CPSC Issues Life-Saving Tips In Response To Tornado Surge

The U.S. Consumer Product Safety Commission is an independent federal agency created by Congress in 1973 and charged with protecting the American public from unreasonable risks of serious injury or death from more than 15,000 types of consumer products under the agency's jurisdiction. To report a dangerous product or a product-related injury, call the CPSC hotline at 1-800-638-2772, or visit http://www.saferproducts.gov. Further recall information is available at http://www.cpsc.gov. (PRNewsfoto/U.S. Consumer Product Safety Co)

( ENSPIRE Features ) CPSC Addresses the Surge of Tornadoes by Issuing Life-Saving Tips

ENSPIRE Contributor: Wesley Tran

The U.S. Consumer Product Safety Commission (CPSC) is aware of the devastation caused by the deadly tornadoes that swept through multiple states over the weekend. With another round of severe weather, including possible tornadoes, threatening multiple states this week, CPSC is urging consumers to take steps to protect themselves and their families against carbon monoxide (CO) poisoning and fires.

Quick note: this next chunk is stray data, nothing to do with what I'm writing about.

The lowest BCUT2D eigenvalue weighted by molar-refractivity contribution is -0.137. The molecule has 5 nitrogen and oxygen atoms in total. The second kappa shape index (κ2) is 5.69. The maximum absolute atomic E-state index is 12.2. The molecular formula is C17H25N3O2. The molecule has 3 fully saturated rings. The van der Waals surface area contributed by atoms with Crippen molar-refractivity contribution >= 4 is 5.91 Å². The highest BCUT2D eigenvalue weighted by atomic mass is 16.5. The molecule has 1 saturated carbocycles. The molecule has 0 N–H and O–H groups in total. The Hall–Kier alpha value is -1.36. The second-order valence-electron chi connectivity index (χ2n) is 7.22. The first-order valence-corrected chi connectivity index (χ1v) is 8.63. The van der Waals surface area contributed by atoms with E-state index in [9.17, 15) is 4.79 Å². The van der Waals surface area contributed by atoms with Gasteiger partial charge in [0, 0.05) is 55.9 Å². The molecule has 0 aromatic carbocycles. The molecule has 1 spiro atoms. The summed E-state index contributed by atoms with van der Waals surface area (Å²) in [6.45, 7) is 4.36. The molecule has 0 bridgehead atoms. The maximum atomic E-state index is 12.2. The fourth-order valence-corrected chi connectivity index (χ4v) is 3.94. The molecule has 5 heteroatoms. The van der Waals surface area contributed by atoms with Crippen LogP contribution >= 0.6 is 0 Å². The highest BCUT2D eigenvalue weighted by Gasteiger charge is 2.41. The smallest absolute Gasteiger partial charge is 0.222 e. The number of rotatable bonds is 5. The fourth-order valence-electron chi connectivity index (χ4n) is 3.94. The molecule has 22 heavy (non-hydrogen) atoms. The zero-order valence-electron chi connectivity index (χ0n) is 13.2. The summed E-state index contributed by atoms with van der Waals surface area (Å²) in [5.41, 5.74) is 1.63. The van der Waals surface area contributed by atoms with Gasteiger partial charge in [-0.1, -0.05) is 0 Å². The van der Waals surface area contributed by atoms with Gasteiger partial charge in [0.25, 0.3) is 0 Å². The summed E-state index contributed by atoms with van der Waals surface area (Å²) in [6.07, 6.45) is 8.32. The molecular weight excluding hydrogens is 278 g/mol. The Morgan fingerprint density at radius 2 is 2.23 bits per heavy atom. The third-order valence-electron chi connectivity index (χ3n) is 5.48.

The U.S. Consumer Product Safety Commission (CPSC) is charged with protecting the public from unreasonable risk of injury or death associated with the use of thousands of types of consumer products. Deaths, injuries, and property damage from consumer product-related incidents cost the nation more than $1 trillion annually. The CPSC’s work to ensure the safety of consumer products has contributed to a decline in the rate of injuries associated with consumer products over the past 50 years and today they are sharing tips to keep in mind in case of an emergency.